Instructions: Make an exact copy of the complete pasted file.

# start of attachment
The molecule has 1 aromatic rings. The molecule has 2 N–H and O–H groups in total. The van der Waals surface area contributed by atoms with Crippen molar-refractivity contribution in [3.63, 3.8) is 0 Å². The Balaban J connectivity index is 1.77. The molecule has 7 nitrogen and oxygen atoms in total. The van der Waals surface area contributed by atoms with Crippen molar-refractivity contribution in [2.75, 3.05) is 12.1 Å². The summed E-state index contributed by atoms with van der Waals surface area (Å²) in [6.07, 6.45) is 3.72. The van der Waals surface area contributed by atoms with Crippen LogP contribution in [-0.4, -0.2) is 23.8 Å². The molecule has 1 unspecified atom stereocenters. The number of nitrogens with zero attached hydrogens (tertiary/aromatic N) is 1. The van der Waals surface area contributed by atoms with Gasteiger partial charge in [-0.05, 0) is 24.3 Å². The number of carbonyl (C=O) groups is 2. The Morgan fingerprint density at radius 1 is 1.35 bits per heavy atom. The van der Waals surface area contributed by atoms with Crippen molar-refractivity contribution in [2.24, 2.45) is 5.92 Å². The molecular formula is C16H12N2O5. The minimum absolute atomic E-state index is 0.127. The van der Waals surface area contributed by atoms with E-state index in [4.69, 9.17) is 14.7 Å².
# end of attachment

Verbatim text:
The molecule has 1 aromatic rings. The molecule has 2 N–H and O–H groups in total. The van der Waals surface area contributed by atoms with Crippen molar-refractivity contribution in [3.63, 3.8) is 0 Å². The Balaban J connectivity index is 1.77. The molecule has 7 nitrogen and oxygen atoms in total. The van der Waals surface area contributed by atoms with Crippen molar-refractivity contribution in [2.75, 3.05) is 12.1 Å². The summed E-state index contributed by atoms with van der Waals surface area (Å²) in [6.07, 6.45) is 3.72. The van der Waals surface area contributed by atoms with Crippen LogP contribution in [-0.4, -0.2) is 23.8 Å². The molecule has 1 unspecified atom stereocenters. The number of nitrogens with zero attached hydrogens (tertiary/aromatic N) is 1. The van der Waals surface area contributed by atoms with Gasteiger partial charge in [-0.05, 0) is 24.3 Å². The number of carbonyl (C=O) groups is 2. The Morgan fingerprint density at radius 1 is 1.35 bits per heavy atom. The van der Waals surface area contributed by atoms with Crippen molar-refractivity contribution in [2.24, 2.45) is 5.92 Å². The molecular formula is C16H12N2O5. The minimum absolute atomic E-state index is 0.127. The van der Waals surface area contributed by atoms with E-state index in [4.69, 9.17) is 14.7 Å².